All maintenance requests are directed to our office either through the resident portal, by mail, or by calling the office directly. If the request is not an emergency, we ask the resident to go through the preventive checklist provided. The resident is asked to check breakers, reset buttons and switches, and so on, to solve the problem themselves and/or to more fully determine the nature of the issue. If this does not successfully solve the problem, the appropriate service technician or company is dispatched to the property. Corrective action is taken, and we will contact the owner if the cost exceeds authorized limits.
Should it be determined the resident is the root cause as it relates to the maintenance issue, these expenses will be billed directly back to the resident.
We use a combination of in-house maintenance staff for minor work order requests and make-readies, and third-party contractors, such as electricians, plumbers, and HVAC companies, to control the response time and to increase resident satisfaction in our managed properties.
- Maximum Spending Limits
This is typically set at $300 per property and is agreed upon by the owner and property manager. The maximum spending authorization for routine items is written into the management contract.
In the event of an emergency, such as fire, uncontrolled running water, or inoperative locks, and to preserve the property or protect it from damage or to ensure the well-being and safety of the residents, emergency action will be taken without owner approval. In such an event, you will be notified at our first opportunity.
- Make Ready Expenses
In order to meet the expectations of a new resident, it is often necessary to steam clean carpets, paint the interior, make sure all locks and hardware work correctly, and have all appliances in good working order. Make-ready costs are incurred even in cases where a prior resident has vacated and has received a full refund of the security deposit. In such cases, make-ready costs are incurred to improve property condition from the prior tenant’s normal wear and tear.
Current law requires that rental properties be equipped with smoke detection devices. If your property does not have functioning smoke detection devices, we will have them installed at the owner’s expense. At the time of resident turnover, batteries are checked and replaced, if needed.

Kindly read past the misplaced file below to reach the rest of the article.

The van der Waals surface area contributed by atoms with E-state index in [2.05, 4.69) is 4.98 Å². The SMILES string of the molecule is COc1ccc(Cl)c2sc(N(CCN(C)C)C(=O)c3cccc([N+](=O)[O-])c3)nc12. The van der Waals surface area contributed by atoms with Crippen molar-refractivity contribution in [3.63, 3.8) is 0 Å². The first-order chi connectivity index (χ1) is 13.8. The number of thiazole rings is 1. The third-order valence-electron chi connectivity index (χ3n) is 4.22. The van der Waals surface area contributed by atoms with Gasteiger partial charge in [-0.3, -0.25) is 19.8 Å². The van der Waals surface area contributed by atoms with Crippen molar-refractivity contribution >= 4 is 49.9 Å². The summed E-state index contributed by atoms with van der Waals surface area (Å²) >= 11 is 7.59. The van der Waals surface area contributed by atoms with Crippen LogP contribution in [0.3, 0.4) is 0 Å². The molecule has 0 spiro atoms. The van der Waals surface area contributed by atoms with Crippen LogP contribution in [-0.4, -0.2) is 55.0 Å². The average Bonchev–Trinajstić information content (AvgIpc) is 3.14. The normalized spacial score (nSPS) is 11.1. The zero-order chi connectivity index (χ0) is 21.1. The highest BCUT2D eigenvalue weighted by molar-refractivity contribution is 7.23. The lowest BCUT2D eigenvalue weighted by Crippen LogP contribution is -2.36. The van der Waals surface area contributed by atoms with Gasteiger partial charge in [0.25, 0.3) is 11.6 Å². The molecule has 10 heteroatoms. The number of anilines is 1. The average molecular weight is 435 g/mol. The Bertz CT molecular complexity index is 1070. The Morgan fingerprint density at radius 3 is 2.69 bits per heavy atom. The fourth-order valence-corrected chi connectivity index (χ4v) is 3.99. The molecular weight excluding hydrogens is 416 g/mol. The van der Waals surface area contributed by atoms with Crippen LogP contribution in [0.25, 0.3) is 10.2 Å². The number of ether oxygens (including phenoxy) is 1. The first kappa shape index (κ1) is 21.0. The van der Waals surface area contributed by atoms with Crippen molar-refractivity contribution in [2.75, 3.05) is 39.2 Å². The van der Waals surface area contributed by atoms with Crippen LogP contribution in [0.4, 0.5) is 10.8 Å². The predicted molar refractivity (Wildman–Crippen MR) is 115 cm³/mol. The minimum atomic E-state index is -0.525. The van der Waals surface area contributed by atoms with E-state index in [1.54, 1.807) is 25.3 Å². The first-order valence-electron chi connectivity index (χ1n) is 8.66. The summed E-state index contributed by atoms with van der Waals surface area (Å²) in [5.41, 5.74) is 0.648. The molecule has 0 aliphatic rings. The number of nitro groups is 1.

By law, the owner is required to re-key the property at each resident turnover, to provide keyless deadbolts on all exterior doors, to provide operable window latches on all windows, to equip front doors with peepholes, and to provide sliding glass doors with security locks. Compliance costs regarding locks are at the owner’s expense.
- Processing Invoices
A service company’s invoice is checked for accuracy on the following items: address, billing rate, purchase order number, and that the work has been performed satisfactorily. After review, the bill is internally approved for payment and is paid from the owner’s operating account.
The owner is responsible for mortgage payments, property taxes, insurance coverage, and escrow account maintenance. Therefore, direct contact with the mortgage company by the owner is highly recommended.
- Normal Wear and Tear vs. Abuse and Misuse
The difference between normal wear and tear, and abuse, is a judgment call on the part of the property manager. When a resident has occupied a property for an extended period of time, that is, longer than six months, there may be some routine work needed such as carpet cleaning, touch-up painting, and so on. Most of the time these expenses cannot be charged to a prior resident’s security deposit, yet the work still needs to be done to attract quality residents and command top rental rates. These expenses are considered normal wear and are borne by the owner.
If damage is deemed to be beyond normal wear, considering length of occupancy and initial property condition, a charge is levied against the resident’s security deposit.
If utilities have been turned off at the time of checkout, it is impossible to determine whether appliances are operable, light bulbs functioning, air conditioning/heating working properly, and so on. Therefore, we often have utilities turned on, in the owner’s name, in order to do inspections and perform make-ready work.
- Security Deposit Disposition
Once the resident completes our “Move-in Inventory and Condition” form, we are better able to determine and assess resident charges at move-out. Items noted as dirty or broken will not be charged to the resident upon move-out. However, repairs may still be needed and, in such event, will be paid for out of the owner’s operating account.
It is the policy of the company that unless a security deposit charge is fully legitimate, the full security deposit will be refunded. The liability of wrongfully withholding a security deposit far outweighs the amount being withheld. A wrongfully withheld security deposit costs triple the amount wrongfully withheld, $100.00 in civil damages, and attorney’s fees. By law, you, as landlord, and we, as your representative, have 30 days from move-out to refund a security deposit and/or account for any monies deducted.
For these reasons, all security deposits are held with our company in a separate escrow account.
At a minimum, the property will be inspected by our maintenance division at least twice per year during the renewal time of the lease and six months thereafter. Additionally, our management, leasing and maintenance team frequently drive by the property as we are constantly out in the field.
- Rehabilitation Projects
The scope of our services includes the management of major renovations, such as a new roof, repairing the foundation, or remodeling a room. These projects are above and beyond standard services requests and require project management supervision. We manage a group of subcontractors to complete these projects in a timely and cost-effective manner.